I can't tell you how many times that I have heard, "God knew you were strong and that is why He gave you a child with special needs," or, "God doesn't give you anything you can't handle." These words, which are meant to comfort, become a source of guilt and blame. Sometimes the tragedy that occurs within our lives can become too much to bear. I learned in my journey that it is OK to admit I was overwhelmed and needed help. These are the times to look to God for comfort and guidance. God is hurting as much as we are. I soon learned that instead of asking "Why me," I should focus on, "What am I going to do," or, "How will I react to this event in my life?"
God does not cause the tragedy or the source of suffering. He doesn't pick an innocent child and inflict him or her with a fatal disease as a punishment for sins of the parents. Why would God punish anyone, let alone an innocent child? The thought that God rewards us for good behavior and punishes us for bad behavior only adds to this misconception. Blame and guilt are common among parents of children with special needs, and I can attest to feeling both of these emotions frequently and deeply early in my journey. When bad things happen, our defense mechanisms go up and we tend to look for a cause to blame someone or something. I personally wanted to "fix" everything. Often when there isn't a clear reason both blame and guilt is turned inward. I know from personal experience, this can be very isolating. These feelings can lead to anger and other destructive emotions.At Peace with God
In my faith, I am taught that God gave man free will. Because of this, there is good and evil in the world. There are laws of human nature, and we have moral freedom as well. The cold, hard truth is that sometimes there are not reasons or answers to why tragedy occurs. God does not cause tragedy but He hurts along with us. In turn, He does not cure or change the tragedy itself. This is not to say that He cannot (or does not) perform miracles or have a hand in curing illnesses. However, if He cured every illness and prevented every tragedy, then we would not have free will.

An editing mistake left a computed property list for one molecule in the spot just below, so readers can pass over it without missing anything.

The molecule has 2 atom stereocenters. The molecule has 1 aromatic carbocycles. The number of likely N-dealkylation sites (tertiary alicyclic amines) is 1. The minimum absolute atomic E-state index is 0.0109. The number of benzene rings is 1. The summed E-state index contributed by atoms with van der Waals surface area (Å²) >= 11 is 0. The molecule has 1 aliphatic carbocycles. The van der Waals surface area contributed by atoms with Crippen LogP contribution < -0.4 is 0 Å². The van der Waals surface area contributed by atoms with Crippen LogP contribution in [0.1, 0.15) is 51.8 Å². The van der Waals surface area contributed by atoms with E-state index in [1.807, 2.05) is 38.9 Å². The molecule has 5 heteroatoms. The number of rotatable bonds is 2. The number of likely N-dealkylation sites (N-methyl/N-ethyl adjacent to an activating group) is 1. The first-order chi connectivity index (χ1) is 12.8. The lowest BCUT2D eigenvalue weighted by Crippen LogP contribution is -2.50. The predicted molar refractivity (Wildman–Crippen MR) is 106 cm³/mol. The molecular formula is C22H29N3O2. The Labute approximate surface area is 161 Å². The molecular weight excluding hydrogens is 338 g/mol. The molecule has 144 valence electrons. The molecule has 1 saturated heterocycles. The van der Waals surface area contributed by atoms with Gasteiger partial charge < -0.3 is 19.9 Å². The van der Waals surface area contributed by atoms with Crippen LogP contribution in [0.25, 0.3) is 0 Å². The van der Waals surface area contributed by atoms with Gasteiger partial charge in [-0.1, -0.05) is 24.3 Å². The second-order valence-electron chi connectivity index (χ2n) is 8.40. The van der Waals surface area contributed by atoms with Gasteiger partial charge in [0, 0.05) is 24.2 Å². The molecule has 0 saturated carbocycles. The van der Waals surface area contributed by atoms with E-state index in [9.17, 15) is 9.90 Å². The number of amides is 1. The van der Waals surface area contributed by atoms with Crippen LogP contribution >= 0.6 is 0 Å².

Once I realized all of these things, I felt at peace and closer to God. I did have difficulty accepting that there aren't always answers, reasons or a purpose. In some ways, it would be easier if there was a purpose for the suffering. However, I have learned and accepted that I may not find the medical cause of what caused Campbell's complex needs. Rather than searching for a reason, it is better to acknowledge that things that happen can be tragic, unfair and too much to handle.
I learned to look to God for strength, guidance, love and peace, rather than an answer or a cure for Campbell's medical needs. There may not be a reason for what happens in life, but I can give my life and Campbell's life a purpose. I can choose to accept not only her, but also her condition without expecting an answer or a miracle.
I know that God is with her. I can see Him in her eyes, her smile and her laugh. We are only on this earth for a limited time, and I believe that we will come together in Heaven to live for eternity. We won't have suffering, worry or anxiety. When you put it in perspective, why waste time with worrying about something you can't change. Accept things for what they are and have faith that God is with you. Be not afraid.
For more information on the topic, see the following article by Rabbi Kushner
:http://www.myjewishlearning.com/beliefs/Theology/Suffering_and_Evil/Responses/Modern_Solutions/When_Bad_Things_Happen.shtmlMichelle Parke Doty is the mother of Matthew (10) and Campbell (4). Her daughter, Campbell, was born with a bilateral cleft lip and palate. She has epilepsy, cortical vision impairment and significant developmental delay. She has been classified as having hypotonic cerebral palsy of unknown origin while doctors continue to search for definitive diagnosis. Michelle, along with her husband and children, are Roman Catholic and reside in Richmond, Kentucky.